Elephant tooth fossil found in Brazil: report

Scientists in Brazil say a fossil of an elephant's tooth found in the Amazon jungle proves the presence of pachyderms in South America some 45,000 years ago, a report said on Tuesday.

"Only elephants and capybaras (large rodents) have teeth with this kind of laminate structure, but those of capybaras are no longer than five centimeters (two inches)," while the fossil measured 12 centimeters, said Mario Cozzuol in the daily Folha de Sao Paulo.

Previous evidence showed that had reached Costa Rica, in Central America, but no further south, said the expert from the Federal University of Minas Gerais.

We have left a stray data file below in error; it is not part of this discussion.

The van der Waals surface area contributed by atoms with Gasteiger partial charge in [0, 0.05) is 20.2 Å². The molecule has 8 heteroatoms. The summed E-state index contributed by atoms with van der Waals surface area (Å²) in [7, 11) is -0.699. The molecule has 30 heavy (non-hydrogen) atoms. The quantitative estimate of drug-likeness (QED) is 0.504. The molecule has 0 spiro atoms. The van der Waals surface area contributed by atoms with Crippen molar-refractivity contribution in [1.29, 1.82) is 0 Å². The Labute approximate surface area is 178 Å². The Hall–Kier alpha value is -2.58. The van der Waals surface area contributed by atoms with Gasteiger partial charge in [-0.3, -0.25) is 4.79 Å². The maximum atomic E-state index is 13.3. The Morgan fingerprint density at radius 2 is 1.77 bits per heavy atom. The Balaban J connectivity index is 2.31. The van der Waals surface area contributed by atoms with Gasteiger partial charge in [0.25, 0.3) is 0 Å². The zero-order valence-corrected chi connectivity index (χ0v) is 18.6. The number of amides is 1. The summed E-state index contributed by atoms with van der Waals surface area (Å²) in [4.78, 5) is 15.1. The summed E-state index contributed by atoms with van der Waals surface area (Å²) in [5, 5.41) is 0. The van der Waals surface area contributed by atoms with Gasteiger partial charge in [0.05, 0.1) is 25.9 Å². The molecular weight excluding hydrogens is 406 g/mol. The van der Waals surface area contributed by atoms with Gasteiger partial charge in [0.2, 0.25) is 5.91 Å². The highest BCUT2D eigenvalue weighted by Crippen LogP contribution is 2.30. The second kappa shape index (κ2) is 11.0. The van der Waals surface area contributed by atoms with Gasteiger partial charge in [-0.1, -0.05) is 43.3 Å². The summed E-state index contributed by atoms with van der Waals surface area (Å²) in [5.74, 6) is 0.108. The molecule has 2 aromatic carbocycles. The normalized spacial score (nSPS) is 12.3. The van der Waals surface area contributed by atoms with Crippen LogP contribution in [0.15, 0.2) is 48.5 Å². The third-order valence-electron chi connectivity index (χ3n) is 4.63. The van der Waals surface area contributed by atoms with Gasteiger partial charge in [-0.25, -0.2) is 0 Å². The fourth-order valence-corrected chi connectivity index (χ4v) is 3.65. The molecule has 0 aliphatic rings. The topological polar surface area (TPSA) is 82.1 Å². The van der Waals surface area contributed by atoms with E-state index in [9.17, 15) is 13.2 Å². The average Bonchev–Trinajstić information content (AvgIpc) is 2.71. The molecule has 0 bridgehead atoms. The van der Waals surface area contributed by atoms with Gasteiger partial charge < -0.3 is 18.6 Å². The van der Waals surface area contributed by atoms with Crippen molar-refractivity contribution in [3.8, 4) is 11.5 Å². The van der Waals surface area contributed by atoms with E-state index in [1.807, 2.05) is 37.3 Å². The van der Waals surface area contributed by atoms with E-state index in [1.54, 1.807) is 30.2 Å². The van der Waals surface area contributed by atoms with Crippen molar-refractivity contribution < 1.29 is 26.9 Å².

The was discovered at the start of the 1990s by a precious metals researcher, but a university student only noticed its laminate structure years later.


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Citation: Elephant tooth fossil found in Brazil: report (2010, July 20) retrieved 23 October 2021 from https://phys.org/news/2010-07-elephant-tooth-fossil-brazil.html
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